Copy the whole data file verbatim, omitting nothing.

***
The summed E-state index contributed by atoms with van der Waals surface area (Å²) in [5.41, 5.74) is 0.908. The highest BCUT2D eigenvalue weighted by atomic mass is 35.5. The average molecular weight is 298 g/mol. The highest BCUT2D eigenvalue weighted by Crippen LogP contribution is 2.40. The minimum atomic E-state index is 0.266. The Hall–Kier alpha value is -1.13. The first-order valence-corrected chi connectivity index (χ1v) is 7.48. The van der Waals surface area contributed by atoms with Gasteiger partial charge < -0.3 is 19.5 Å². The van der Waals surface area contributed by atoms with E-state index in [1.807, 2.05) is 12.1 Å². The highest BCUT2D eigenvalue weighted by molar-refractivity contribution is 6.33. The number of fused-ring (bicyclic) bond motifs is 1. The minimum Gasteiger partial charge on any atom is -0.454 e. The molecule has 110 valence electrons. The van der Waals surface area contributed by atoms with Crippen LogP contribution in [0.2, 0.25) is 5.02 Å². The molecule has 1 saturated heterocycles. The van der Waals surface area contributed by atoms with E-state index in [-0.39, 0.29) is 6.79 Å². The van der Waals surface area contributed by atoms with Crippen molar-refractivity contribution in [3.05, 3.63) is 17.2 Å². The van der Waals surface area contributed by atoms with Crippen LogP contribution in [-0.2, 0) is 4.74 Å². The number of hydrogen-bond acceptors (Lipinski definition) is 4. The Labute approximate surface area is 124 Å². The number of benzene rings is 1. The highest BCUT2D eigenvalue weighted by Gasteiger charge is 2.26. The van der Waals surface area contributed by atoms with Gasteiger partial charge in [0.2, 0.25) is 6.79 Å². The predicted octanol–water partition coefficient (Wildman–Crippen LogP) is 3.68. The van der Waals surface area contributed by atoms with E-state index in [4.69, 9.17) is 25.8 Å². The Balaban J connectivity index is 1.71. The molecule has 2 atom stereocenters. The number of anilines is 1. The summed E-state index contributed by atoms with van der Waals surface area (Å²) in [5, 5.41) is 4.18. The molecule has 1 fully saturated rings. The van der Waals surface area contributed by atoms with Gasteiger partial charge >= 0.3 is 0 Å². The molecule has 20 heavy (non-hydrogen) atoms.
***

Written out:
The summed E-state index contributed by atoms with van der Waals surface area (Å²) in [5.41, 5.74) is 0.908. The highest BCUT2D eigenvalue weighted by atomic mass is 35.5. The average molecular weight is 298 g/mol. The highest BCUT2D eigenvalue weighted by Crippen LogP contribution is 2.40. The minimum atomic E-state index is 0.266. The Hall–Kier alpha value is -1.13. The first-order valence-corrected chi connectivity index (χ1v) is 7.48. The van der Waals surface area contributed by atoms with Gasteiger partial charge < -0.3 is 19.5 Å². The van der Waals surface area contributed by atoms with E-state index in [1.807, 2.05) is 12.1 Å². The highest BCUT2D eigenvalue weighted by molar-refractivity contribution is 6.33. The number of fused-ring (bicyclic) bond motifs is 1. The minimum Gasteiger partial charge on any atom is -0.454 e. The molecule has 110 valence electrons. The van der Waals surface area contributed by atoms with Crippen LogP contribution in [0.2, 0.25) is 5.02 Å². The molecule has 1 saturated heterocycles. The van der Waals surface area contributed by atoms with E-state index in [-0.39, 0.29) is 6.79 Å². The van der Waals surface area contributed by atoms with Crippen molar-refractivity contribution in [3.05, 3.63) is 17.2 Å². The van der Waals surface area contributed by atoms with Crippen LogP contribution in [-0.2, 0) is 4.74 Å². The number of hydrogen-bond acceptors (Lipinski definition) is 4. The Labute approximate surface area is 124 Å². The number of benzene rings is 1. The highest BCUT2D eigenvalue weighted by Gasteiger charge is 2.26. The van der Waals surface area contributed by atoms with Gasteiger partial charge in [0.2, 0.25) is 6.79 Å². The predicted octanol–water partition coefficient (Wildman–Crippen LogP) is 3.68. The van der Waals surface area contributed by atoms with E-state index in [4.69, 9.17) is 25.8 Å². The Balaban J connectivity index is 1.71. The molecule has 2 atom stereocenters. The number of anilines is 1. The summed E-state index contributed by atoms with van der Waals surface area (Å²) in [5, 5.41) is 4.18. The molecule has 1 fully saturated rings. The van der Waals surface area contributed by atoms with Gasteiger partial charge >= 0.3 is 0 Å². The molecule has 20 heavy (non-hydrogen) atoms.